Greek Tragedy and the Watercourse Way of Taoist Thinking

 ( From A New Interpretation of Chinese Taoist Philosophy, Chapter 15 by  You-Sheng Li)

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Humans have long realized the tragic nature of civilized life on earth. Hindu-Buddhist traditions teach that life itself is suffering, and the only way to stop suffering is to give up all desires and extricate oneself from the secular world. According to the Judaic-Christian Bible, Adam and Eve ate the forbidden fruit from the tree of knowledge of good and evil, and God drove them out of the Garden of Eden. There is no death but only happiness inside the Garden while death and suffering are the rule outside. “In pain you will eat its produce all the days of your life,” God said. The early Chinese Taoist philosophers saw the same tragic nature of humans but they took a different approach, admiring primary society and condemning secondary society, and regarding the secondary society as the cause of human suffering. Under the influence of Taoist philosophy, Chinese culture is often called optimistic culture by Western scholars.

The Bible story tells us that the suffering resides in our own nature, since God has pointed out, human suffering is inseparable part of knowledge. In other words the nature of civilized life on earth is tragic.

 Now psychologists all agree that humans are born with exploratory desire to seek new knowledge, and self-conscious to know good from bad. The traditional Western tragedy from ancient Greece, Shakespeare to the present time carries forward from one generation to another in the form of timeless art is the most touching cry from the bottom of the deeply traumatised human heart. It dramatizes the nature of human experience in this civilized world.

Apart from more recent so-called domestic tragedy, classic tragedy usually describes a noble born protagonist, prompted by will or circumstance, ignorance or some binding obligation to confront an inexorable fate that ensures a tragic outcome. Shakespeare’s King Lear and Hamlet are typical examples. Tragedy was well developed in ancient Greece. As a form of drama, there is little difference between ancient Greek tragedy and Shakespeare’s and even modern ones. Greet tragedies were performed in honour of the god Dionysus. The term tragedy means “goat song”, and possibly refers to the sacrifice of a goat in harvest and fertility rituals. Some fifteen thousand Athenians would attend and watch these performances. The government issued free tickets to the poor to encourage them to go.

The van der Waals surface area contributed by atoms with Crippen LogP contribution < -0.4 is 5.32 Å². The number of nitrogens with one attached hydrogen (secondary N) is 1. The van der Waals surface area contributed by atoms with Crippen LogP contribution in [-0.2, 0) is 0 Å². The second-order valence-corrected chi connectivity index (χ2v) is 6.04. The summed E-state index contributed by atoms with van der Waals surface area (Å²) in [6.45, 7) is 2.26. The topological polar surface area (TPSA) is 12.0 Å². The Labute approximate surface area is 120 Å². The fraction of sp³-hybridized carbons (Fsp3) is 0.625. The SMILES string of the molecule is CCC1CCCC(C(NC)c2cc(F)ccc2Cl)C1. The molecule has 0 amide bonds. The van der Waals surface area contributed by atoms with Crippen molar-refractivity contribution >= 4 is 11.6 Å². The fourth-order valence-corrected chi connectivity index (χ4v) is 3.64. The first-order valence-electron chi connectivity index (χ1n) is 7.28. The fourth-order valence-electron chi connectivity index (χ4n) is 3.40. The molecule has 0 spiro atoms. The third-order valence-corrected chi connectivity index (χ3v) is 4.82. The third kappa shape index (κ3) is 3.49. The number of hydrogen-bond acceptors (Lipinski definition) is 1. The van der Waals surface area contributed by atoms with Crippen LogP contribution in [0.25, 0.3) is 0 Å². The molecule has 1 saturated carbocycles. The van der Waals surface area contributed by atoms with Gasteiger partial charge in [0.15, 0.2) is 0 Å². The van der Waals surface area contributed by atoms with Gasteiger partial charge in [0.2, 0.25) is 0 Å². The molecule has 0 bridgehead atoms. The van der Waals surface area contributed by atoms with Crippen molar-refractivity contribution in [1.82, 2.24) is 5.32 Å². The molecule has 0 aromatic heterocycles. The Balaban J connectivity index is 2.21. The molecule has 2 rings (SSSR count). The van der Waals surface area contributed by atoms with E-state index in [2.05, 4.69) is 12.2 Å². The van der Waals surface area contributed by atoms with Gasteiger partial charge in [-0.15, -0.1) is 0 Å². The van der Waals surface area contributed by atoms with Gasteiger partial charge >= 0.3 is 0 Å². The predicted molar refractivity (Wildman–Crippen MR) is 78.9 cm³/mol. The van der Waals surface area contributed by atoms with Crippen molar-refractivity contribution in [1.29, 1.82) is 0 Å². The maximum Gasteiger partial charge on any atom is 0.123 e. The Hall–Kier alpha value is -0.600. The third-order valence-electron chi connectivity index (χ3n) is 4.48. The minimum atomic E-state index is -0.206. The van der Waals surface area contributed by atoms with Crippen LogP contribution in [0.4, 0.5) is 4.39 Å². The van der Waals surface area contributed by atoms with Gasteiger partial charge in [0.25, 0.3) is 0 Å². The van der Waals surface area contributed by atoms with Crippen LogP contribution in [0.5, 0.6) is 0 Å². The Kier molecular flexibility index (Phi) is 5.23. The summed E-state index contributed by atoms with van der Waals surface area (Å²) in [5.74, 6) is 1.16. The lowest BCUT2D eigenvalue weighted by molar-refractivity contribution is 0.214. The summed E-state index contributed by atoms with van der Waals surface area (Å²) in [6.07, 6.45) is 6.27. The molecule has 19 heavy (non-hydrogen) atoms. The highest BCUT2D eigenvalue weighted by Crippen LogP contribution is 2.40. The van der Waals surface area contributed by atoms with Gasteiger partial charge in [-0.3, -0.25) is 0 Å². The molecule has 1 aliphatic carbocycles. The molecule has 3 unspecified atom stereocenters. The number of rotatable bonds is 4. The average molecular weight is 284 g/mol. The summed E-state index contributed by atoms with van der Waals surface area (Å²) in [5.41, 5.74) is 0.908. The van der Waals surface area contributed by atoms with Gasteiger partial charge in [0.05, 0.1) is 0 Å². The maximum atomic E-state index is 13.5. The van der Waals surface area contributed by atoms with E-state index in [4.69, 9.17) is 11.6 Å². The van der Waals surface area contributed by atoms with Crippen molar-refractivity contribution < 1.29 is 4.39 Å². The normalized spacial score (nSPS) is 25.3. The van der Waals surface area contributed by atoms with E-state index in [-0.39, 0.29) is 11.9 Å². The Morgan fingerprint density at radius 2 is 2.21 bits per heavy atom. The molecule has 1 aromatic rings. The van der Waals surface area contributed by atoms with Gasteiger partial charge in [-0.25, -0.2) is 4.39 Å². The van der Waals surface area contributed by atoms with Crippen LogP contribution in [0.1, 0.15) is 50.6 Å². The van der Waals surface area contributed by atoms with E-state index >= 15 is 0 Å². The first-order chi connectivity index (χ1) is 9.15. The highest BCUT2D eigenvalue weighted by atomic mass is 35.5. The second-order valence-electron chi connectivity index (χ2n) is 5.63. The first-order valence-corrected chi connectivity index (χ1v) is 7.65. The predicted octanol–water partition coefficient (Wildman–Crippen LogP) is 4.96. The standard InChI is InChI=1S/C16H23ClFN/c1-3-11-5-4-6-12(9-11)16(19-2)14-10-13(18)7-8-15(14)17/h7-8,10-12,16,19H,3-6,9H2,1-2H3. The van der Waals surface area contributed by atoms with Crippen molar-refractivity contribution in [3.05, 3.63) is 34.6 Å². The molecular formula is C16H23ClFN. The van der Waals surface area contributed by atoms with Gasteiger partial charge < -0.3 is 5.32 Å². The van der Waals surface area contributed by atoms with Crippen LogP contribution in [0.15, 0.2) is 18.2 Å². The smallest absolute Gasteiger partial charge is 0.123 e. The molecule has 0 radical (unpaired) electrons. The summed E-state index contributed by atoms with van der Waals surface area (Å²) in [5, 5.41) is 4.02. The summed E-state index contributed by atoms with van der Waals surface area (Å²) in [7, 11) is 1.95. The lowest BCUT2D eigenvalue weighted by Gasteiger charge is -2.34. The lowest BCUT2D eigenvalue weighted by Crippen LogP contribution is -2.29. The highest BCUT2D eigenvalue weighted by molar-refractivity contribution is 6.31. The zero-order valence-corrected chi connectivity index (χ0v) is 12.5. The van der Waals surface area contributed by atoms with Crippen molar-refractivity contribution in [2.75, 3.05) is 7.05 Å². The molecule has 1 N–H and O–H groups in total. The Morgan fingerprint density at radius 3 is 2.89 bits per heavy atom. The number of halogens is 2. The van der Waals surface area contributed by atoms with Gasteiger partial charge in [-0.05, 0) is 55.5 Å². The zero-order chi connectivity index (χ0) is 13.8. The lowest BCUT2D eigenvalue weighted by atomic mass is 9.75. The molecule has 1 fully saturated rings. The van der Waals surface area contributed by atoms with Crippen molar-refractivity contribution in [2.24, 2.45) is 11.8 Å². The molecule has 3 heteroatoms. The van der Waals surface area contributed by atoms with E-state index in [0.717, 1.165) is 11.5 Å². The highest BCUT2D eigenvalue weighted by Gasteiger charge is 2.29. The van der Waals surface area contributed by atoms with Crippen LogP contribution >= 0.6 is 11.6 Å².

Tragedy was also an important theme in other art forms such as sculpture. Laocoon and his two sons are depicted struggling to breathe while coiled by two huge serpents. All those familiar with Greek sculpture tremble to their hearts at this image. In the mythology of the Trojan war Laocoon and his two sons are minor characters of no importance. Laocoon, as a priest, only warned his citizens of the risk of allowing the Greek wooden horse inside the city because of the natural sympathy of a human heart. Such innate kindness led to such tragic deaths, and Greeks chose to cement in art this moment of their suffering. It must have helped ancient Athenians to relieve their troubled feelings about the tragic side of their life. (Figure 17)

Ancient Greek drama and sculpture were by far the best in their contemporary world, and are surpassed by none in the succeeding two thousand and five hundred years. Their deep understanding of the human condition, reached such a profound level that many modern commentators claim that all the philosophy subsequently developed in the western world is only a footnote to Plato.

As members of our human race we are all proud of the remarkable achievements of ancient Greek people, and so were the Greeks themselves but only they who felt the vulnerability and fragility of their highly civilized life surrounded by cruel barbarians. In his famous speech to honour the dead who fell to defend their city, Pericles compared his Athenians with the cruel Spartans, speaking highly of their freedom, democracy, and cultural achievements. Athenians were eventually conquered by the Spartans and subsequently by the Macedonians, and the Romans. Aristotle was particularly hated by his citizens because he tutored Alexander the Great.  This too illustrates the tragic nature of human civilized life.